Role of periodontal pathogenic bacteria in RANKL-mediated bone destruction in periodontal disease

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Mikihito Kajiya ; Gabriela Giro ; Martin A. Taubman ; Xiaozhe Han ; Marcia P.A. Mayer ; Toshihisa Kawai (2010)
  • Publisher: Taylor & Francis Group
  • Journal: Journal of Oral Microbiology (issn: 2000-2297, vol: 2)
  • Related identifiers: doi: 10.3402/jom.v2i0.5532, pmc: PMC3084575
  • Subject: Review Article | RC109-216 | RANKL | bone resorption | Infectious and parasitic diseases | Microbiology | QR1-502 | periodontal pathogenic bacteria | osteoimmunology
    mesheuropmc: musculoskeletal diseases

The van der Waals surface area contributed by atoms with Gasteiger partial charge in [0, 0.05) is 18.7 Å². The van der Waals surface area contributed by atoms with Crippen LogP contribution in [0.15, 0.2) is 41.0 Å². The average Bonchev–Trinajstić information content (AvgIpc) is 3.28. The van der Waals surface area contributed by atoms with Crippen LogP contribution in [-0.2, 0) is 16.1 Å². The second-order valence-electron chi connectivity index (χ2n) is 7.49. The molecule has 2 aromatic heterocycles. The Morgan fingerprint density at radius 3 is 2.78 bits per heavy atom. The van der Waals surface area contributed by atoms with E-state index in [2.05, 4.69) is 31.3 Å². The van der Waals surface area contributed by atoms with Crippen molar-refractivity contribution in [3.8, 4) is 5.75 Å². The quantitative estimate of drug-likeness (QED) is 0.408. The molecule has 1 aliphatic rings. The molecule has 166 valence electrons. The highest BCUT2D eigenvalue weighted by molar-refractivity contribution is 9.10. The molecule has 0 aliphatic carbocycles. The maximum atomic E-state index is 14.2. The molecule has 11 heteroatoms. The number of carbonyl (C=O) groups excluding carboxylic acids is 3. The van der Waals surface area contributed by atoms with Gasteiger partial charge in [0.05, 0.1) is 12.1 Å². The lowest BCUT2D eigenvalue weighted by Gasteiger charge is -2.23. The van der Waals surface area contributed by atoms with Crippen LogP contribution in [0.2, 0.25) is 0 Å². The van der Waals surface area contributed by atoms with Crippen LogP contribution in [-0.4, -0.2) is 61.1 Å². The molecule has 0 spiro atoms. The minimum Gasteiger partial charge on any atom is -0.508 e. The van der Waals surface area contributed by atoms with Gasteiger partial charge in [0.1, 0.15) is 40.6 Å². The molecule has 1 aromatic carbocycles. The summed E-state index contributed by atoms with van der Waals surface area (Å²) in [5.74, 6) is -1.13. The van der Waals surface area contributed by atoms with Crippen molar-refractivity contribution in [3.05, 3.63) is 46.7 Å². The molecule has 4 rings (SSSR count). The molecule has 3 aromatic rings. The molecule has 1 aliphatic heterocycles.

Accumulated lines of evidence suggest that hyperimmune responses to periodontal bacteria result in the destruction of periodontal connective tissue and alveolar bone. The etiological roles of periodontal bacteria in the onset and progression of periodontal disease (PD) are well documented. However, the mechanism underlying the engagement of periodontal bacteria in RANKL-mediated alveolar bone resorption remains unclear. Therefore, this review article addresses three critical subjects. First, we discuss earlier studies of immune intervention, ultimately leading to the identification of bacteria-reactive lymphocytes as the cellular source of osteoclast-induction factor lymphokine (now called RANKL) in the context of periodontal bone resorption. Next, we consider (1) the effects of periodontal bacteria on RANKL production from a variety of adaptive immune effector cells, as well as fibroblasts, in inflamed periodontal tissue and (2) the bifunctional roles (upregulation vs. downregulation) of LPS produced from periodontal bacteria in a RANKL-induced osteoclast-signal pathway. Future studies in these two areas could lead to new therapeutic approaches for the management of PD by down-modulating RANKL production and/or RANKL-mediated osteoclastogenesis in the context of host immune responses against periodontal pathogenic bacteria. Keywords: periodontal pathogenic bacteria; RANKL; bone resorption; osteoimmunology(Published: 8 November 2010)Citation: Journal of Oral Microbiology 2010, 2: 5532 - DOI: 10.3402/jom.v2i0.5532
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